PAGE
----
If you think compliance is expensive, try non-compliance.
– Paul McNulty, former US deputy attorney general
The 21st century compliance universe is becoming ever more complex – “growing both in breadth and depth. The new normal is characterized by uncertainty, volatility, and a regulatory system that is trying hard to rein in the situation.” (Ramakrishna, 2015, p. 41). This reality challenges businesses of all sizes to be increasingly agile to enable them to adopt to rapidly changing regulatory environment and market conditions (Weigand, van den Heuvel, & Hiel, 2011). The implications from a company’s excessive exposure to the risk category of business risk alone can lead to a range of negative consequences like damaged organisational business model, loss of business opportunities and, in the worst case, the loss of authorisation to continue to operate (Ramakrishna, 2015). Other categories of risk include financial, regulatory and reputational – all of these with their own set of respective consequences on non-compliance and underestimation (Ramakrishna, 2015). This article seeks to give an introductory insight into global compliance management as a business imperative for companies of all sizes and maturity levels. Two examples of international and regional regulations will be briefly discussed as illustrations of an expanding and increasingly complex global compliance landscape.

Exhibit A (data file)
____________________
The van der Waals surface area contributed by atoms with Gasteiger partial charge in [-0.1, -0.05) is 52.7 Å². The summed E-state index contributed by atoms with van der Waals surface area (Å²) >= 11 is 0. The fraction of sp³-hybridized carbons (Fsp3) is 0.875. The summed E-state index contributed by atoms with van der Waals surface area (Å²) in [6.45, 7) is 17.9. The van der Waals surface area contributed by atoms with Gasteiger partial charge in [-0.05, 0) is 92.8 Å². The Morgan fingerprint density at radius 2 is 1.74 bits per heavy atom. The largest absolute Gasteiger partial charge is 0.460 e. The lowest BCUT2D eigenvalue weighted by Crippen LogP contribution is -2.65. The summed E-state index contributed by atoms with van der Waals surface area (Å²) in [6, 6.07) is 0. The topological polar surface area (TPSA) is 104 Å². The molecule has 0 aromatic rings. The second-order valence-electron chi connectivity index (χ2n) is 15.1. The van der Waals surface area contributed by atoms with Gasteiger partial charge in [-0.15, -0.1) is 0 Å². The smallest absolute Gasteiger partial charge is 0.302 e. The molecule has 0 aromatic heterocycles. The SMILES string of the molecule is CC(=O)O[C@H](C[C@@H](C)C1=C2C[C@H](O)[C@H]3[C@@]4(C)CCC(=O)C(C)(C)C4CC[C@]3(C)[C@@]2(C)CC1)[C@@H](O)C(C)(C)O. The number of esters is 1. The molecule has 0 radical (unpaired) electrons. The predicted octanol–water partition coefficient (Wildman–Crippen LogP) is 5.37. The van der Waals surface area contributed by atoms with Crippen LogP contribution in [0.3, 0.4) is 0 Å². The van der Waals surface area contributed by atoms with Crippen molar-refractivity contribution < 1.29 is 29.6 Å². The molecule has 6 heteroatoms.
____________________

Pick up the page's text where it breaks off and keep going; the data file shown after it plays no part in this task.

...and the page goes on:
Real Compliance Management is a Business Imperative
A solid, well-run compliance function has many benefits for companies – financial benefits (mainly from saving on the potentially colossal costs of non-compliance and litigation), increased trust from clients and improved corporate governance benefits (Mills & Haines, 2015). Transparency is an essential part of compliance, as it increases both its effectiveness and long-term benefit – the latter, as stakeholders may reward compliant companies (Robertson, 2020). Interventions like formal, medium- to long-term compliance programs not only serve to deter misconduct, but also play an increasingly important role in managing a company’s legitimacy, thus signaling “alignment with the normative expectations of external audiences” (MacLean & Behnam, 2010, p. 1500). Systematising compliance management requires an efficient and effective interweaving of documents, functions, processes and controls (Patra, Rahaman, & Vanitha, 2020).
Business process compliance is a sub-set of compliance, focused on the compliance of business processes, in line with the relevant legal prescripts and internal, organisational guidelines (Becker & Buchkremer, 2019). The company strategy developed, in this instance, requires the consideration of mainly two perspectives; (1) the existing documents in place laying out individual processes and how these are to be implemented, and (2) the actual (practical) execution of the business processes. Both must occur in a compliant manner, also ensuring that continuous execution and regular evaluations occur (Becker & Buchkremer, 2019).